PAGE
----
Boost/Cut filter

The Boost/Cut filter is probably the one you will use most often. It allows you to pick out a range, or band, of frequencies and increase or decrease the sounds inside that range. This is extremely useful for a wide range of applications. For example, you can add mid and high frequencies to a track to help it stand out in the mix better, or you can reduce a certain frequency that is conflicting with another instrument which is also strong in that range. It is also useful if, for example, a particular instrument has an unpleasant quality that falls in a particular frequency range. For example, if a particular vocal track sounds very nasal, you can use a Boost/Cut filter to reduce the offending frequencies (probably somewhere between 400 Hz and 2,000 Hz).

The Boost/Cut filter has three controls: frequency, Q (Sharpness), and level. The frequency control adjusts the center of the range of frequencies which will be boosted (increased) or cut (reduced). Q controls the range of frequencies that will be boosted or cut. The higher the Q, the narrower the range of effected frequencies. Level controls how much of the given range of frequencies should be added or removed.

For example, a frequency setting of 500 Hz, a Q of 1.3, and a level of 7dB, will increase a fairly broad range of frequencies around 500 Hz by 7 dB.

Band Pass and Band Stop

You probably won't find too much use for the Band Pass and Band Stop filters, but sometimes they can be very useful. A Band Stop filter is like an extreme version of a band cut filter -- it eliminates a range of frequencies almost entirely. A Band Pass filter is the opposite: it allows only a small range of frequencies to pass through.

Band Pass filters, though seldom used, can be useful for special effects or for training your ear as to what certain frequencies sound like. One special effect can be created by using a low Q and a frequency roughly in 1000 Hz range, which makes the track sound like it's coming over a telephone line. Using a higher Q allows you to isolate certain frequencies, which can produce a "ringing" effect.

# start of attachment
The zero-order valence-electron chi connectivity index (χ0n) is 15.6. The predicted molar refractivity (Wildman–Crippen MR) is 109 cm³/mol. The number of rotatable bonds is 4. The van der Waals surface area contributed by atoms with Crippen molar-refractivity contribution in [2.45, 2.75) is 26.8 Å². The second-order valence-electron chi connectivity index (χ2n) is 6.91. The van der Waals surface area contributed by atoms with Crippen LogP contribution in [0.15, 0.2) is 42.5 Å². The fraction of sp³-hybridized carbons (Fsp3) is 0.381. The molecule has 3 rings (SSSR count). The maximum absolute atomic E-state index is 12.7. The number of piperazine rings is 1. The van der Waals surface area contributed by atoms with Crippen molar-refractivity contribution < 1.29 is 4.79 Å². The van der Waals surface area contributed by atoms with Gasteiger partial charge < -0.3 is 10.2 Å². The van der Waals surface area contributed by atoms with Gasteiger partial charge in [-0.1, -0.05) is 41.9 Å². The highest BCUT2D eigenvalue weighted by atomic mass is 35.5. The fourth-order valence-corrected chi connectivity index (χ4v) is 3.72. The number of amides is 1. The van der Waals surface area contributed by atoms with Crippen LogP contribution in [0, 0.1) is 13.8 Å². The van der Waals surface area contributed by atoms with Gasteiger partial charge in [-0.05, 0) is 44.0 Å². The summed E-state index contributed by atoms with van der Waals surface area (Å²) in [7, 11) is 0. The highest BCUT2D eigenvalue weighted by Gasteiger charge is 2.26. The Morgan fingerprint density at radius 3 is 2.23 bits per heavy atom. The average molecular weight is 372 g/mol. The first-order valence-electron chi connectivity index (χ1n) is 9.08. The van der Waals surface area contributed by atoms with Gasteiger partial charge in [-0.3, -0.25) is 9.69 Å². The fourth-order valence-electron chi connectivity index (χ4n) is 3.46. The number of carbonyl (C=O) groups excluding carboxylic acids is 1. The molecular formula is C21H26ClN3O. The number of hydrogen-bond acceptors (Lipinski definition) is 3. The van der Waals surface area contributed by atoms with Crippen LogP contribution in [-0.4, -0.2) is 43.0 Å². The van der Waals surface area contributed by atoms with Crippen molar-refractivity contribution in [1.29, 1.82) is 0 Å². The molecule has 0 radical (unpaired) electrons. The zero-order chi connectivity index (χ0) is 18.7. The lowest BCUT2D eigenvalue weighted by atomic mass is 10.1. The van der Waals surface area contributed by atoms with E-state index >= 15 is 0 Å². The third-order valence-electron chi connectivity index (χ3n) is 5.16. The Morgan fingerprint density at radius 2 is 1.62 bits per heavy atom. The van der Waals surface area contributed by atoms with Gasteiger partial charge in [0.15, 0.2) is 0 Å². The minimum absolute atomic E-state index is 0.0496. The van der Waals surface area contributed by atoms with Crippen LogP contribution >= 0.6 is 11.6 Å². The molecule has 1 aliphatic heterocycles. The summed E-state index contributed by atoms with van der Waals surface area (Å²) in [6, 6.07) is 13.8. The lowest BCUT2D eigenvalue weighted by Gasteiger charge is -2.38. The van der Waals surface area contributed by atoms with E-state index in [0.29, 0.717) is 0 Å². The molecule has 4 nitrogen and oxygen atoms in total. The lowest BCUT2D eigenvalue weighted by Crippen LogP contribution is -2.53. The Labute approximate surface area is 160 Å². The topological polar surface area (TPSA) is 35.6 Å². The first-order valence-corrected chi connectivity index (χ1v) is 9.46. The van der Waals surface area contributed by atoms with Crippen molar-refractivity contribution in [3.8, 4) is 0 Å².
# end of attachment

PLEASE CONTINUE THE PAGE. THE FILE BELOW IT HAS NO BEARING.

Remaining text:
A Band Stop filter can be used for eliminating specific frequencies. This might be used for eliminating narrow band noise, such as 60/50 Hz electrical noise or noise from machinery. When eliminating electrical noise, it's important to recognize that a significant amount of the noise may be at harmonics, which are whole-number multiples of the fundamental (or main) frequency. For example, the US uses 60 Hz power but it is not uncommon to have a substantial amount of noise at 120 Hz or even 180 Hz or 240 Hz.

Multi-band Parametric EQ

The Multi-band Parametric EQ is essentially nothing more than several Butterworth filters put together. When creating this effect, you will be asked for the EQ type, which lets you select how many "bands" you want, where one band is equivalent to one Butterworth Filter. In the case of some EQ types, you will have the option of having the lowest frequency filter be either a low cut filter or a Boost/Cut filter. While you can change the exact filter types and center frequencies later, it is a good idea to start with the filter as close to what you need as possible. Most engineers find that with a parametric EQ, they seldom need more than 5 bands, and 3 is often fine, so if you are unsure how many bands to use, start with between 3 and 5. Note that you cannot add or take away bands later, but just about everything else can be changed.

The main window of the parametric EQ shows you the level controls for each Boost/Cut filter and the frequency control for each High or Low Cut filter. For more fine-grained control of each filter, you can either use the tabs at the top to switch to the band you want. If you want to see all the controls at once, you can click the "All-In-One View" button.

[an error occurred while processing this directive]
[an error occurred while processing this directive]